“(The dialogue cannot be) dialogue-for-show in which we pretend to take part in dialogue (and only listen amongst ourselves).
(…) dialogue presupposes and demands of us that we search for a culture of coming together (…) which knows how to recognise that diversity is not only good, but necessary (…) This is why the starting point cannot be: I will take part in dialogue but he is wrong. No, no, no we cannot presume that the other is wrong. I am going to go with what I think and I am going to listen to what the other says, so that I am enriched by the other, so that the other can make me realise what I am wrong about, and what I can offer him. It is coming and going, coming and going with an open heart. With presumptions that the other is wrong, it is better to go home and not attempt dialogue, (…)”
(…) To dialogue is not to negotiate. To negotiate is to try to get your piece of the pie. (…) If you go with that intention, don’t waste your time. It is searching for the common good for all. To debate together, to think of the best solution for everyone.
(…) By trying to understanding the reasoning of the other, by trying to listen to his experience and his wishes, we can see that a great number are common aspirations.[8]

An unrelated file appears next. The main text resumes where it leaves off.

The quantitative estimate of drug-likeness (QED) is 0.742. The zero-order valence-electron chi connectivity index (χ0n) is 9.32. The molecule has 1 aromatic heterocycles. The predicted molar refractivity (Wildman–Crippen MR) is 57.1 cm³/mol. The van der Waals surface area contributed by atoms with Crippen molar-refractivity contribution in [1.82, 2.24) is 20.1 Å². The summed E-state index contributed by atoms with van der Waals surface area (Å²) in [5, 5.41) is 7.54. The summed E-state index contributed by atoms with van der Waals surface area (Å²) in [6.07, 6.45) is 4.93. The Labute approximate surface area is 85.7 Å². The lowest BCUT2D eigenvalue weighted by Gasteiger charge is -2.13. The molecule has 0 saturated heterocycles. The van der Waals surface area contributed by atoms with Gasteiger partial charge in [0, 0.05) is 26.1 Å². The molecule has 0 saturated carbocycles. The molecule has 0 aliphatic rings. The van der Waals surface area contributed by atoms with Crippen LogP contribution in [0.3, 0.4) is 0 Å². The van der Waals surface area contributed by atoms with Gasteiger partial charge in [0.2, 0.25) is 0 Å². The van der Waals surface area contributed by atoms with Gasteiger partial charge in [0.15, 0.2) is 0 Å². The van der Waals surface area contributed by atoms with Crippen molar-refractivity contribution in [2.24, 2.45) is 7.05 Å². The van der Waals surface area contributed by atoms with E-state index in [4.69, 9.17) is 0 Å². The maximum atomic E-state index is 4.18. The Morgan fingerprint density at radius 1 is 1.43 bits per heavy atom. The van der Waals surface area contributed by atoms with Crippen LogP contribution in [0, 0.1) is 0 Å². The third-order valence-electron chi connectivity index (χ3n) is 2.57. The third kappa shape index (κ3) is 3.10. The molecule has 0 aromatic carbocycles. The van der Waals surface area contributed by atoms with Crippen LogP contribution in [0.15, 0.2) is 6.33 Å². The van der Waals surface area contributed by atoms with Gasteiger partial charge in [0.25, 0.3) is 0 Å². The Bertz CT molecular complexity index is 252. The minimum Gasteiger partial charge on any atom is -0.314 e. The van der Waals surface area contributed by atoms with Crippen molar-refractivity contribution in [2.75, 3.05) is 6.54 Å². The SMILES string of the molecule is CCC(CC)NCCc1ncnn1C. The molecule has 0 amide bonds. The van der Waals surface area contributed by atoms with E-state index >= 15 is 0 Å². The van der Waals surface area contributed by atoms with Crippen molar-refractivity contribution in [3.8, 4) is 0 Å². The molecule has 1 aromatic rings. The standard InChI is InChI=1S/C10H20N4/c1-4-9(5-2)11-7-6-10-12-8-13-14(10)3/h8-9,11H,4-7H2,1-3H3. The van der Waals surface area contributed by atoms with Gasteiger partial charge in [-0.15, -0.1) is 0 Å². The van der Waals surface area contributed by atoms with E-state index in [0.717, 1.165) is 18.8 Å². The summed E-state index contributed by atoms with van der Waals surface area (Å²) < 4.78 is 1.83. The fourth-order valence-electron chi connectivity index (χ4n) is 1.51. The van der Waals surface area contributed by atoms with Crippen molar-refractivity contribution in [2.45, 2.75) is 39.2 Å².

The creation of a wide platform of struggle to confront the crisis 34. Another challenge that we must face is the creation of a wide platform of struggle to confront the crisis being lived through. We believe that it cannot be very radical, because the Bolivarian process is not strong enough to propose radical changes. The correlation of forces following the elections has given us a signal, a battle has been lost, it is necessary to regain our strength to prepare ourselves for future battles to consolidate positions. It is not possible to launch a successful offensive that will revert the situation under these conditions… Explain the difficulties to the people 35. Another challenge facing us is to be capable of explaining the difficulties that the country is facing to the people. There are those who think that it is not necessary to tell the people about the problems, because they might get depressed. I believe the opposite, our people are sufficiently intelligent to understand and to buckle up their belts when necessary, if we are capable of clearly explaining to them the origin of the crisis situation which exists, recognising honestly that the rightwing is taking advantages of the weaknesses and errors committed. Naturally, this must be accompanied by the upper leadership of the government and party leading by example: if austerity is being asked of the people, then the example must come from their leaders. What did we do wrong and what did we learn on the way 36. Lastly, just as nobody would blame a cooking recipe for a flan which burnt when the oven was turned up too high, the difficulties which Venezuela is living through cannot be used to sustain the argument that history has proven the project of Socialism of the Twenty-First Century, proposed by Hugo Chavez, to be unviable. What we have to seriously analyse is what we did not do well and what we learnt on the way that we should not repeat. Many of these errors are understandable, given that there were no ready-made models to indicate the path we should follow and it was necessary “to invent in order not to make a mistake” - as Simón Rodríguez, the tutor of Simón Bolívar, used to say. We could say that they were necessary errors. Let us form a defence cordon around the Bolivarian revolutionary process 37. Venezuela was the beginning of a cycle of change in Latin America. It was the rebirth of hope, it was governing to resolve the problems of the disadvantaged, understanding that it is impossible to resolve the problem of poverty without giving power to the poor. It was the incarnation of solidarity with brother peoples in the region that were in economic difficulty. Today, this nation is suffering more that other countries; from the beatings of a global crisis of capitalism and an economic war deployed against it, concentrating the greatest attacks of the reactionary forces of the world. It deserves all of our solidarity. Let us know how to return the noble and incredibly far-reaching generosity it extended to the poorest nations and peoples of the region and the world by forming a defence cordon around the Bolivarian process. 38. To conclude, I believe we can be optimistic. Without a doubt, what Chávez sowed has marked his people, and it has made them mature, as I could testify in person during the years I lived in the country. I believe that all those people who were given the opportunity to study, to think, to participate, to build, and to make decisions, that grew enormously in their self-esteem and matured as human beings, will defend the process. 40. I have always said that it is necessary to measure the Venezuelan revolutionary process, not by the transformational measures adopted - of which there are many - but rather by the growth of the revolutionary subject, and that achievement is Chavez’s doing. The process may have committed errors and have many weaknesses, and I painfully noted them at the time - but what he achieved with his people, that is something nobody can ever erase! Notes [1] The ideas that I develop in this part of the article come from: Marta Harnecker, Chavez’s Principal Legacy: Building an alternative society to capitalism with the people, La Segunda, Santiago de Chile, March 6th 2013. Found here [2] First theoretical Aló Presidente, June 11 2009. [3] Atilio Borón, On the exceptional importance of Telesur, September 12 2016. See: [4] Reinaldo Iturriza, Chavismo and Revolution: What is going on in Venezuela? August 29th 2016. See: [5] See: Marta Harnecker, Reflections on the government of Allende. Study the past to build the future, at: [6] Pasqualina Curcio, My country, Venezuela, is victim of a serious attack, September 11th 2016. See link: [7] The highest variations that have been registered are: in the months prior to October 2012 (presidential elections won by Hugo Chávez), in December of the same year (elections for governors), April 2013 (presidential elections held due to the death of Hugo Chávez), and December 2013 (municipal elections). From then on, the increase in the parallel dollar has been sustained and disproportionate, explaining the unfavourable results for the government in the parliamentary elections. Op.cit. [8] Words in a meeting with representatives from civil society in Paraguay, León Condou stadium of San José School, Asuncion, Saturday July 11 2015. I extracted only the essential parts, the Pope addresses the issue in greater depth.